'Adventurous, Beautiful' Young Rural Pilot Dies in Shock Accident, Dad Blames Hazardous Construct Near Airport

The father of a woman killed when her plane crashed in Idaho says obstructions on the ground near the airport could have been a factor in her death.

Chelsea Brittney Infanger, 30, of Salmon, Idaho, died Wednesday when the single-engine Cessna she was flying crashed into the Gem State Processing Plant in Heyburn, Idaho, at about 8:35 a.m., according to East Idaho News.

Although the investigation into the crash is ongoing, her dad, Jim Bob Infanger, said ground conditions have become worse as the plant expands. Burley Municipal Airport is at the edge of the Snake River, just across from the plant.

Although his daughter often flew there, he said, there were hazards for pilots.

“There’s a 60-foot chimney sticking out of the top of the food processing plant — no lights on it, dead center — straight across the runway. So whenever you come in, you have to fly over the top of this and drop down,” he said.

Infanger said Cassia County has been urged to close the airport.

“That airport needs to be closed, period. I’m a pilot myself and … many pilots have told me how unsafe the Burley airport is and how they’ve begged the county to relocate it,” he said.

“They’ve allowed this potato processing plant to continue to expand and this chimney comes up and has a huge amount of steam. If the wind is blowing [a certain direction] you fly right into this wall of steam. That was the case that morning,” he said.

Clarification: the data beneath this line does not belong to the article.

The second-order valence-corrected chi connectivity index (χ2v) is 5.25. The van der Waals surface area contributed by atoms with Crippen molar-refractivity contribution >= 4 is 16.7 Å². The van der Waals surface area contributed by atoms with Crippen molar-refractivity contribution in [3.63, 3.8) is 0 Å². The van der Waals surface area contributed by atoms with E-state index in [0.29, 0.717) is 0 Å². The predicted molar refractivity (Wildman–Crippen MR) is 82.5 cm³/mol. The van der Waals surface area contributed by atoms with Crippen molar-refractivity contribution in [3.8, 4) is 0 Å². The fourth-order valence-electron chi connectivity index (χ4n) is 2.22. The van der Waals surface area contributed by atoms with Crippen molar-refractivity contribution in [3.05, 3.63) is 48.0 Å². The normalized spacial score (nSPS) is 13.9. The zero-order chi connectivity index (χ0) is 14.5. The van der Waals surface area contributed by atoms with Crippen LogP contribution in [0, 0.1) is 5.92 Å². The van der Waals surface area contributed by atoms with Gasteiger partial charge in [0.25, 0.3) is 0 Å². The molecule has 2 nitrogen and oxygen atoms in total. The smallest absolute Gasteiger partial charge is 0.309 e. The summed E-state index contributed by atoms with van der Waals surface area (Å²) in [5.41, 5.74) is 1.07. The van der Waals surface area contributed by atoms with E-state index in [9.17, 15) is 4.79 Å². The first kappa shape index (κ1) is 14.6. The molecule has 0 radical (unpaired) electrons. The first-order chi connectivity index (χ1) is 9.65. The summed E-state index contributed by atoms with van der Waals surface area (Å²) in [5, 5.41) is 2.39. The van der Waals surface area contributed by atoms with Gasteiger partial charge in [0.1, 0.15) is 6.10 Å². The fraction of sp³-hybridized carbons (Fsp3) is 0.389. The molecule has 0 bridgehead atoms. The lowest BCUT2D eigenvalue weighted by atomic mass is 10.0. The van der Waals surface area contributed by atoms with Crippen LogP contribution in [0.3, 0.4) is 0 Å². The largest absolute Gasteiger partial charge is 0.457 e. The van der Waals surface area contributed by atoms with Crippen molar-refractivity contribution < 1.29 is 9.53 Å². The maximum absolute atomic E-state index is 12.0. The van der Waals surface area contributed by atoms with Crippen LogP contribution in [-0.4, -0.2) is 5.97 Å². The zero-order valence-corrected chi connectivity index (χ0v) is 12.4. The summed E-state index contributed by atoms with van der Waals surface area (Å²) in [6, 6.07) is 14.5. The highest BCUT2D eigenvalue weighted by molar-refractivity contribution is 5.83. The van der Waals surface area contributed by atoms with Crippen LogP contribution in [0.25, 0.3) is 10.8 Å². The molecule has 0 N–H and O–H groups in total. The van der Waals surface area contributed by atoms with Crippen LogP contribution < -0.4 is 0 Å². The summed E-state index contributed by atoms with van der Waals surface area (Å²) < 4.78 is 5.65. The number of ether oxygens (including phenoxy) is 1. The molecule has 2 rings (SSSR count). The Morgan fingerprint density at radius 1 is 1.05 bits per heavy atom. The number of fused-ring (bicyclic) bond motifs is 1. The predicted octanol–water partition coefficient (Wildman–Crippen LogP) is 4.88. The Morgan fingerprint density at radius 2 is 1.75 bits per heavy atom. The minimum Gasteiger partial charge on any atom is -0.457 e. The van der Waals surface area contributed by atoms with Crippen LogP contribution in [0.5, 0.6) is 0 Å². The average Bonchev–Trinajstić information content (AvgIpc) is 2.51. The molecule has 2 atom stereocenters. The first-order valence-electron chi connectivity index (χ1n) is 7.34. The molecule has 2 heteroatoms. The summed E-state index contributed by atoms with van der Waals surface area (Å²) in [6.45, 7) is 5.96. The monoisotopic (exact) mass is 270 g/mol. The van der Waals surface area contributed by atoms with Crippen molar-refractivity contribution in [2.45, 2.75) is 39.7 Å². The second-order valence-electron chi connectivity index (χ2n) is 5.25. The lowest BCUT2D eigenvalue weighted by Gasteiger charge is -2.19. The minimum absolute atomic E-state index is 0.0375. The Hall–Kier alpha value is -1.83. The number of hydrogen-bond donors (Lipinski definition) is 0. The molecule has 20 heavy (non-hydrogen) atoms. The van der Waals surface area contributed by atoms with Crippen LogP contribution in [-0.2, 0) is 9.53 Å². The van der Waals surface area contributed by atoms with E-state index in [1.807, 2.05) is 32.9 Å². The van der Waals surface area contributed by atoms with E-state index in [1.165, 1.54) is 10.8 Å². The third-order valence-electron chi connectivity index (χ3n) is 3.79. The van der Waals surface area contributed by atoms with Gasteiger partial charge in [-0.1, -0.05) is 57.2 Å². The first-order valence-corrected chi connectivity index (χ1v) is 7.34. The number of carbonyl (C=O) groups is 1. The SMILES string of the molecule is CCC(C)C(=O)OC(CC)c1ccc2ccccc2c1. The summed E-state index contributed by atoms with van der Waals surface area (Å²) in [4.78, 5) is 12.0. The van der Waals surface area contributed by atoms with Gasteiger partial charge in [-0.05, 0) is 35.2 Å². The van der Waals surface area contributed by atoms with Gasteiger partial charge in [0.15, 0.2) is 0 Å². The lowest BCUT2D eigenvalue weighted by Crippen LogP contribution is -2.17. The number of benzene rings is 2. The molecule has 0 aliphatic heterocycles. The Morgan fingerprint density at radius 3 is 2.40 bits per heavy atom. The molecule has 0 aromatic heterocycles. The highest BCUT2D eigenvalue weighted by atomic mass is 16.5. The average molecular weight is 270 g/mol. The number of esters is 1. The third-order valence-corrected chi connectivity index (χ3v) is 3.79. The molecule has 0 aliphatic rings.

Infanger said his daughter was part of the supply chain, delivering packages.

“The company she worked for has a contract with UPS,” he said. “They’ve got quite a few pilots and they fly six or eight of these routes every day and she was one of their main pilots flying a UPS route for them.”

His daughter had been flying for 11 years and was a “well-respected pilot way beyond her years,” he said.

There’s no official cause yet of the crash yet, but Infanger is offering the theory a wing might have hit the chimney, or that the plane hit a bird.

According to the East Idaho News, Chelsea’s sister, Emily Goodrich, “describes her sister as an adventurous person who did whatever she set her mind to”  and was ‘the most loving and kindest person she’s ever known.’”

“I’ve always said, ‘sisters make the best friends,’ and she really was the best friend to me. I think everybody who knew her felt like she was their best friend,” she said.

Her dad said his daughter’s sudden passing is a reminder to cherish loved ones because  “you never know when you won’t be able to tomorrow.”

“The world is a darker place without her light, but I believe Heaven is a little more beautiful with her there,” Goodrich said. “She saw more and lived more in her 30 years than most do in 100. My angel sister has gained her permanent wings.”

This article appeared originally on The Western Journal.